Unions have expressed concern about the future of UK steelmaking after British Steel announced plans to close its coking ovens in Scunthorpe and lay off up to 260 workers.
The Chinese-owned company blamed a “unprecedented” rise in energy costs and environmental demands.
The largest steelworkers’ union warned that the cuts could have a “catastrophic impact” on UK steel production.
Coking ovens convert coal into coke, which burns at the higher temperatures required for steel furnaces.
The closure of the ovens at British Steel’s Scunthorpe headquarters, which means the company will have to import coke, has been viewed as a worrying sign for the health and future of the UK steel industry.
The government described British Steel’s decision as “very disappointing,” while negotiations with the sector over funding support were ongoing.
British Steel, which is owned by the Chinese company Jingye, currently employs approximately 4,200 people in the United Kingdom.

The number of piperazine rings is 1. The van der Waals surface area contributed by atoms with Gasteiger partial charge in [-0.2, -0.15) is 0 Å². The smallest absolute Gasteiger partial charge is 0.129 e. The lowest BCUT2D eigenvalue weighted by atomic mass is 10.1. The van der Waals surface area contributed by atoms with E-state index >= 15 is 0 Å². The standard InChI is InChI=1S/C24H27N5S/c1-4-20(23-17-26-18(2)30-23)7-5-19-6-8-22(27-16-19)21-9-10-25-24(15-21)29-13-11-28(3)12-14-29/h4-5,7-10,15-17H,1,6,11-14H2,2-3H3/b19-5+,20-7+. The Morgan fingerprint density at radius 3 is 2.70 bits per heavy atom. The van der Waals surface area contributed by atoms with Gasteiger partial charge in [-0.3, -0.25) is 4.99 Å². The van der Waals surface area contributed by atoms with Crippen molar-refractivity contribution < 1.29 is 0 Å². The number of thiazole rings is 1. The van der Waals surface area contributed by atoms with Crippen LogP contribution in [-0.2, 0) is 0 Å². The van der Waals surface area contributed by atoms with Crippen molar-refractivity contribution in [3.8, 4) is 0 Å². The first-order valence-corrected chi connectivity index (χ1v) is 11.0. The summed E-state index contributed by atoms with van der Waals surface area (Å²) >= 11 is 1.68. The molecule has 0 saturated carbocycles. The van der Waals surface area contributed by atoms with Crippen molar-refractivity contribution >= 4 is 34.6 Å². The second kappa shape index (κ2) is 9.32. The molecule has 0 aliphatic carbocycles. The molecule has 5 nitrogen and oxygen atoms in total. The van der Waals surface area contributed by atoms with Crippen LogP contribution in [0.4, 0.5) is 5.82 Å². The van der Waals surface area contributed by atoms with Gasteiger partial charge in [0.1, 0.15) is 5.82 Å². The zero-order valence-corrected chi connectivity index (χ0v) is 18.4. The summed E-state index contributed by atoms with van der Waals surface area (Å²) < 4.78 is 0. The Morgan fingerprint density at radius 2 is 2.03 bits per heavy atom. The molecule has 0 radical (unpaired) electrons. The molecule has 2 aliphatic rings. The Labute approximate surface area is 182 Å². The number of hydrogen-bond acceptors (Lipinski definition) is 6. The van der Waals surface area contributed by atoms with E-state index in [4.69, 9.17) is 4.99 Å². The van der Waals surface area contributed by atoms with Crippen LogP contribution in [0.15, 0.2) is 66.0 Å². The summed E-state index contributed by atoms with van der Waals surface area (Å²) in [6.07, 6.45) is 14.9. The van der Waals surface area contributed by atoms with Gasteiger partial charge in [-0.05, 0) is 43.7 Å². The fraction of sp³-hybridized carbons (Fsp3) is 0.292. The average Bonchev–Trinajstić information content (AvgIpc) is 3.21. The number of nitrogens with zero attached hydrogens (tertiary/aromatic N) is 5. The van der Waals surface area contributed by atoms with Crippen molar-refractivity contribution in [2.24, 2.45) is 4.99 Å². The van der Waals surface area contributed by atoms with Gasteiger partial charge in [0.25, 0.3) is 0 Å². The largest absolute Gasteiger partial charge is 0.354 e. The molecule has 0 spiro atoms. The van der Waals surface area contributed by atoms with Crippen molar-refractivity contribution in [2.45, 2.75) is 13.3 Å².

Steel production requires a lot of energy, and as prices have risen in recent months, so have the costs of producing the metal.
According to the company, its energy bills and carbon-offsetting costs increased by £190 million last year, and “decisive action” was required.
It added that its coke ovens were “reaching the end of their operational life” and that closing them would “bring environmental benefits including reductions in emissions to air and water”.
Alun Davies, national officer of the Community Trade Union, which represents the majority of steelworkers, stated that the union would “not accept redundancies” and that “nothing is off the table” when it comes to protecting the jobs of its members.
“British Steel’s plan to close the coke ovens could have a disastrous impact on jobs and steel production in Scunthorpe and across the UK,” he added.